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The Need for Fuel Quality Testing

An Ohio gas station was shut down late last month due to concerns over fuel quality. Multiple customers were facing engine damage and costly repair bills after filling up at the station in question.

In 2008, lawmakers unanimously decided that the Ohio Department of Agriculture would be responsible for uniform fuel quality testing across the state, however the program never received sufficient funding and, therefore, a statewide fuel testing program never materialized.

Unfortunately for the Ohio customers who purchased the affected fuel, the required tests had only checked how MUCH fuel was in the tank, rather than the quality of the fuel stored within it.

As motorists’ cars began to die, thus leading to the tanks finally being inspected, water was discovered not to mention an additional three feet of sludge sitting in the bottom of the tanks.

Thankfully, the water and sediment can be removed and the stored fuel can be saved. The station can reopen for business as usual. But it is always more costly to fix a problem than it is to prevent it—just ask the station owners who were on the hook for fixing the customers’ malfunctioning automobiles. The fact is that it really remains up to gas station owners to check the quality of their own fuel.

It is literally impossible to gauge the health of an underground storage system by simply looking at the station’s canopy – to get a realistic picture of what’s in a fuel tank, one must sample the fuel inside it. All components of the system should and must be checked. This might be easy if an owner has only one or even a handful of sites to monitor. The more stations that are owned, however, the harder it becomes to keep track of the health of all systems across one’s entire footprint. That’s where Fuel Quality Testing comes in.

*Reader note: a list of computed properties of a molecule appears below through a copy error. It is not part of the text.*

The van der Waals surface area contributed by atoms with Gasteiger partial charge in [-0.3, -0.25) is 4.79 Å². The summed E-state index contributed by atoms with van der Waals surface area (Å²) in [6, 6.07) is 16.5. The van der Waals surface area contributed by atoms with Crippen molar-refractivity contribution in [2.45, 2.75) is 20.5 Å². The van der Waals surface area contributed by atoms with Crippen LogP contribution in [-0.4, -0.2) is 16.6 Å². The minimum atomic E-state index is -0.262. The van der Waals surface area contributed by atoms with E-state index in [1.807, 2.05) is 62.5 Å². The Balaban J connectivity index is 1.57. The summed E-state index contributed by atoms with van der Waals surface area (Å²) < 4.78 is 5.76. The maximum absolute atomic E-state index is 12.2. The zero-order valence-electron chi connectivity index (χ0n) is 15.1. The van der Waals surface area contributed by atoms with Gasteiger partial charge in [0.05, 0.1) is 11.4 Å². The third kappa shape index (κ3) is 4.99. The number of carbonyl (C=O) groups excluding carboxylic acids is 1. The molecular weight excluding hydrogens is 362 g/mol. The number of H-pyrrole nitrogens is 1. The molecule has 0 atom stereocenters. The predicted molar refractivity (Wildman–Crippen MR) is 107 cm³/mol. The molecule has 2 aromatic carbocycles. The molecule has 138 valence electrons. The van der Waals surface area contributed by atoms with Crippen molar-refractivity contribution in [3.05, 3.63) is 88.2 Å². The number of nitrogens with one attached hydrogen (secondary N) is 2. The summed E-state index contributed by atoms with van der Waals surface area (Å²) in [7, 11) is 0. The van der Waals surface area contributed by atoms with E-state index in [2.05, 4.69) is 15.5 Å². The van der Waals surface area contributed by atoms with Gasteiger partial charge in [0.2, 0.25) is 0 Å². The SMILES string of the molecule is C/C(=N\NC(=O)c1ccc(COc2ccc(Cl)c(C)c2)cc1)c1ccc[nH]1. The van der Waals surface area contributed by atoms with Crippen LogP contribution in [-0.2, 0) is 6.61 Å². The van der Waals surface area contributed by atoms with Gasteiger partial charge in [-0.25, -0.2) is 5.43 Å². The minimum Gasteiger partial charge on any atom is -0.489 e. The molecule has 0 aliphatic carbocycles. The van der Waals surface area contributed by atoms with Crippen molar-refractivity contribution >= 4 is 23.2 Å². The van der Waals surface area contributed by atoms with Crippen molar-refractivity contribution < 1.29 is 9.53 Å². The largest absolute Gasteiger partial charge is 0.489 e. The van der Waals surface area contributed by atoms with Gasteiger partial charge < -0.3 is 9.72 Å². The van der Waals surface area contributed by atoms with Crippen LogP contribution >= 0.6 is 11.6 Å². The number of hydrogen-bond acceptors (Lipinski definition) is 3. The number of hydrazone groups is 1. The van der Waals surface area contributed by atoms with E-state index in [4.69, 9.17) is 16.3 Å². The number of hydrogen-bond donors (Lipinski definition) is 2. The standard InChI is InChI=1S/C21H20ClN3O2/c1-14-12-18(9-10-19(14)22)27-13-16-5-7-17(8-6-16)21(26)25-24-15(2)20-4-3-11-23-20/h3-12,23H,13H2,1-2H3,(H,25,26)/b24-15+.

Fuel Quality Testing (FQT) crews travel from state to state, inspecting the stored fuel at gas stations throughout the country. FQT technicians are trained to check filters, flow-rates, equipment condition, you name it. FQT provides boots-on-the-ground insights into every tank, at every station. Ethanol content, octane analysis, sump/well inspection, even biocide distribution. The inspection schedules offered by FQT are fully customized to a site’s unique needs and can be as broad or as focused as the business requires.

If you are unsure as to the quality of fuel within your storage tanks; if you have questions about the program offerings of the Fuel Quality Testing’s teams; or if you fear you may face potentially similar outcomes that are plaguing the affected station in Ohio, give Clean Fuels National a call. We will be sure any and all of your questions are both answered and resolved…not to mention some much-needed peace of mind restored.

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